Today we’d like to introduce you to Rupen Patel.
So, before we jump into specific questions about the business, why don’t you give us some details about you and your story.
I started my engineering career with HP, building software for the first consumer photo printer which we shipped in 7 countries. The company had a genuine culture of excellence, as Bill Hewlett and Dave Packard were still involved at the time, and I had the fortune of having a great manager. What I learned there gave me a good foundation.
Over the years, I have been fortunate to have worked with and for several industry experts building things that people have used across industries – open source tools, news and entertainment, marketing automation, small business, and healthcare. The technologies and industries have changed, but the basic foundational elements of a good engineering culture and working with people who chase excellence stay the same.
Overall, has it been relatively smooth? If not, what were some of the struggles along the way?
My parents immigrated to Canada with $8 each, so I grew up with all the familiar immigrant struggles of building a future from the ground up and relocating several times. One of the things I learned early on is that almost anytime you attempt an act of creation, you will face resistance. In smaller team settings, the resistance is typically runway/resources to make a dent in the market. And in larger team settings, where resources aren’t an issue, its often the team dynamic/management hierarchy. These days a lot of variations of nearly any idea/solution you can think of exists out there and the challenge is cutting through the noise to focus on the core problem and solve it well without getting distracted.
Alright – so let’s talk business. Tell us about Influence Health – what should we know?
Influence Health was founded on the premise that the internet can improve the collaboration between healthcare providers and patients, and has since partnered with hundreds of organizations to virtually engage, activate and influence patients.
Today, Influence Health is the industry’s leading provider of comprehensive healthcare consumer experience solutions. Equipped with a customer relationship management system (CRM), digital marketing system (DMS) and content management system (CMS), the company’s Consumer Experience Platform enables the marketing teams at provider organizations to create extraordinary digital consumer experiences that positively influence brand awareness, affinity, and loyalty, well beyond the care setting. Since 1996, Influence Health has helped more than 1,100 provider organizations positively influence consumer relationships in a way that is transformative to financial and quality outcomes.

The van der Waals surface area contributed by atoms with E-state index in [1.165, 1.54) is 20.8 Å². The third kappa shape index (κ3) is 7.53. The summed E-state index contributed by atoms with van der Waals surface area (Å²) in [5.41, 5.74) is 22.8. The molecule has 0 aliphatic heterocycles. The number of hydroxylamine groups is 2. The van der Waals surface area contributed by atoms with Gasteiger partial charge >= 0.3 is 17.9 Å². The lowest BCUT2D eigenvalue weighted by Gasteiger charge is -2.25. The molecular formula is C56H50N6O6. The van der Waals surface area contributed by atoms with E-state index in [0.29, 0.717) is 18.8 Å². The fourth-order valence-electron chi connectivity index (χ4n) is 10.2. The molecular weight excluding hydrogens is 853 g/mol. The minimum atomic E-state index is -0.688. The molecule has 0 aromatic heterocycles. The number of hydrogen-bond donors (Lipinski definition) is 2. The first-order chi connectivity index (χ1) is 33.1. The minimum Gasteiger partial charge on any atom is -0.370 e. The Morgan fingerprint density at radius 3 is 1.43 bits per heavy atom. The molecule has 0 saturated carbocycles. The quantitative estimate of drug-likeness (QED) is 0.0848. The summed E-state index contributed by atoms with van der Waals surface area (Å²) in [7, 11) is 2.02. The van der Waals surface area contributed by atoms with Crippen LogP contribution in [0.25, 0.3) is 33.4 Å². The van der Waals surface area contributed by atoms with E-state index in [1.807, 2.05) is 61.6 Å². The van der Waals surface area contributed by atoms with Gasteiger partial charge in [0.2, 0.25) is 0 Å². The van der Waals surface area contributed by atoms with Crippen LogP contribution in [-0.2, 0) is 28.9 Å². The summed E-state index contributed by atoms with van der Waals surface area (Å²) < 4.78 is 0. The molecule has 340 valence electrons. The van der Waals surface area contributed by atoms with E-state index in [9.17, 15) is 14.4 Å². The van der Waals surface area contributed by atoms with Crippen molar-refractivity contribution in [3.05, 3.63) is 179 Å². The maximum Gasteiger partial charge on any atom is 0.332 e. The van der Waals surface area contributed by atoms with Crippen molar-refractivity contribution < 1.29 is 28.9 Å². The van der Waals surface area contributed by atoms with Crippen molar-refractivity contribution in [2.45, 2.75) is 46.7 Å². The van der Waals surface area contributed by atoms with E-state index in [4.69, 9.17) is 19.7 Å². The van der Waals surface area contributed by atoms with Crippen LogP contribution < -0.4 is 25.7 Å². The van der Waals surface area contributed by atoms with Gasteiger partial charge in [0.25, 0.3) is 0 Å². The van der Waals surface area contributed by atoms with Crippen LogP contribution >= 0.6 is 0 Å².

I joined Influence Health after leading engineering and innovation efforts across a variety of industries, including retail, hospitality and food service for over 15 years. Most recently, I served as CTO for NCR’s small and medium business division where I led global engineering and launched SaaS and mobile efforts while driving innovation across internet of things and analytics. Prior to NCR, I founded and directed Mercurium, driving development and support services for marketing automation, SaaS, eCommerce, health gamification and more. My clients at the time included Cox, Oracle, Vitrue and several startups. As CTO of Influence Health, I head product development across the entire platform, lead software development and play a key role in shaping the technology agenda across the Influence Health solution portfolio.
At Influence Health, we wake up thinking about the healthcare consumer — how we can help individuals and families become wiser, healthier and stronger, using technology, and how we can enable marketers, providers, employers and payers to positively influence and support healthy consumer decisions and behaviors, every day. Because after all, we are all consumers, and don’t we want the best technology and tools for our own health, families and communities?
How do you think the industry will change over the next decade?
We’re already seeing the consumerism of healthcare, as today’s healthcare consumer is expecting the same timely, personalized and omni-channel experience they’ve grown accustomed to via the retail and hospitality industries. To date, hospitals and health systems are slow to accommodate. I expect more and more healthcare organizations will recognize the demands of digitally-savvy consumers in the future and place a higher focus on providing a positive digital healthcare consumer experience.
While machine learning has made its way to the medical side of healthcare, I expect the marketing side to soon adopt it in the future. Machine learning can automate gathering and analyzing consumer data, allowing marketers to focus on overall strategy. In addition, machine learning technologies could also allow practitioners to respond directly to patient needs in a digital space. I also expect to see advances in the computer interface, for it to evolve from chatbots to more natural, human-like interfaces that are voice activated.
This article was originally featured on VoyageATL.
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